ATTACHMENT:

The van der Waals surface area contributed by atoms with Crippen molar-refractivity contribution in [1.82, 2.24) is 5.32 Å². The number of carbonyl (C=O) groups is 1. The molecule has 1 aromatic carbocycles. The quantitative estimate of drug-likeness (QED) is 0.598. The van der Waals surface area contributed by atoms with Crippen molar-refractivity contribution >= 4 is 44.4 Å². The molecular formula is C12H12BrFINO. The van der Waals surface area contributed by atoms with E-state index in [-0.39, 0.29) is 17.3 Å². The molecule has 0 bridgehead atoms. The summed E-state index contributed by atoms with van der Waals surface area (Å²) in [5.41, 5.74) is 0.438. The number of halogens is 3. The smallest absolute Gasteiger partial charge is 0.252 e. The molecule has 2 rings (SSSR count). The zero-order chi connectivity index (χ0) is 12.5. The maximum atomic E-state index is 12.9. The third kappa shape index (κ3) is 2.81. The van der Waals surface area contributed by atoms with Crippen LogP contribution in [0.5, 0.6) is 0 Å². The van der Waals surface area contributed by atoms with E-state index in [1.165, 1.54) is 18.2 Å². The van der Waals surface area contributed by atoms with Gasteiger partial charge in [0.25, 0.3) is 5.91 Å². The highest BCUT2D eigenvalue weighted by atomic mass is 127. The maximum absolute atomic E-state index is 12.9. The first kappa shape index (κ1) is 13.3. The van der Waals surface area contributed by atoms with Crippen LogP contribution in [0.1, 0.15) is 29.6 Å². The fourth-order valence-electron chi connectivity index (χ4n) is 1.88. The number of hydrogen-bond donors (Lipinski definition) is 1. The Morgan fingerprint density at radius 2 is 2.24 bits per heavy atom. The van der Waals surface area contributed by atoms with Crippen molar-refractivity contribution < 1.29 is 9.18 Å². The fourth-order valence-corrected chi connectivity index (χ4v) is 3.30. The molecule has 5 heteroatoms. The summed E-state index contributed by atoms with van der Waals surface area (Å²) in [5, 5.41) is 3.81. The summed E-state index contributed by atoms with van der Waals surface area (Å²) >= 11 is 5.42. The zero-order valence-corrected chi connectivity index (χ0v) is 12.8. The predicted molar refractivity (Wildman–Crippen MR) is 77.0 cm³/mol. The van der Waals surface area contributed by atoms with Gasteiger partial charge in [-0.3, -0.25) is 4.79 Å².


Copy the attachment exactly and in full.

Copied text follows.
The van der Waals surface area contributed by atoms with Crippen molar-refractivity contribution in [1.82, 2.24) is 5.32 Å². The number of carbonyl (C=O) groups is 1. The molecule has 1 aromatic carbocycles. The quantitative estimate of drug-likeness (QED) is 0.598. The van der Waals surface area contributed by atoms with Crippen molar-refractivity contribution >= 4 is 44.4 Å². The molecular formula is C12H12BrFINO. The van der Waals surface area contributed by atoms with E-state index in [-0.39, 0.29) is 17.3 Å². The molecule has 0 bridgehead atoms. The summed E-state index contributed by atoms with van der Waals surface area (Å²) in [5.41, 5.74) is 0.438. The number of halogens is 3. The smallest absolute Gasteiger partial charge is 0.252 e. The molecule has 2 rings (SSSR count). The zero-order chi connectivity index (χ0) is 12.5. The maximum atomic E-state index is 12.9. The third kappa shape index (κ3) is 2.81. The van der Waals surface area contributed by atoms with Crippen LogP contribution in [0.5, 0.6) is 0 Å². The van der Waals surface area contributed by atoms with E-state index in [1.165, 1.54) is 18.2 Å². The van der Waals surface area contributed by atoms with Gasteiger partial charge in [0.25, 0.3) is 5.91 Å². The highest BCUT2D eigenvalue weighted by atomic mass is 127. The maximum absolute atomic E-state index is 12.9. The first kappa shape index (κ1) is 13.3. The van der Waals surface area contributed by atoms with Crippen LogP contribution in [0.1, 0.15) is 29.6 Å². The fourth-order valence-electron chi connectivity index (χ4n) is 1.88. The number of hydrogen-bond donors (Lipinski definition) is 1. The Morgan fingerprint density at radius 2 is 2.24 bits per heavy atom. The van der Waals surface area contributed by atoms with Crippen molar-refractivity contribution < 1.29 is 9.18 Å². The fourth-order valence-corrected chi connectivity index (χ4v) is 3.30. The molecule has 5 heteroatoms. The summed E-state index contributed by atoms with van der Waals surface area (Å²) in [5, 5.41) is 3.81. The summed E-state index contributed by atoms with van der Waals surface area (Å²) >= 11 is 5.42. The zero-order valence-corrected chi connectivity index (χ0v) is 12.8. The predicted molar refractivity (Wildman–Crippen MR) is 77.0 cm³/mol. The van der Waals surface area contributed by atoms with Gasteiger partial charge in [-0.3, -0.25) is 4.79 Å².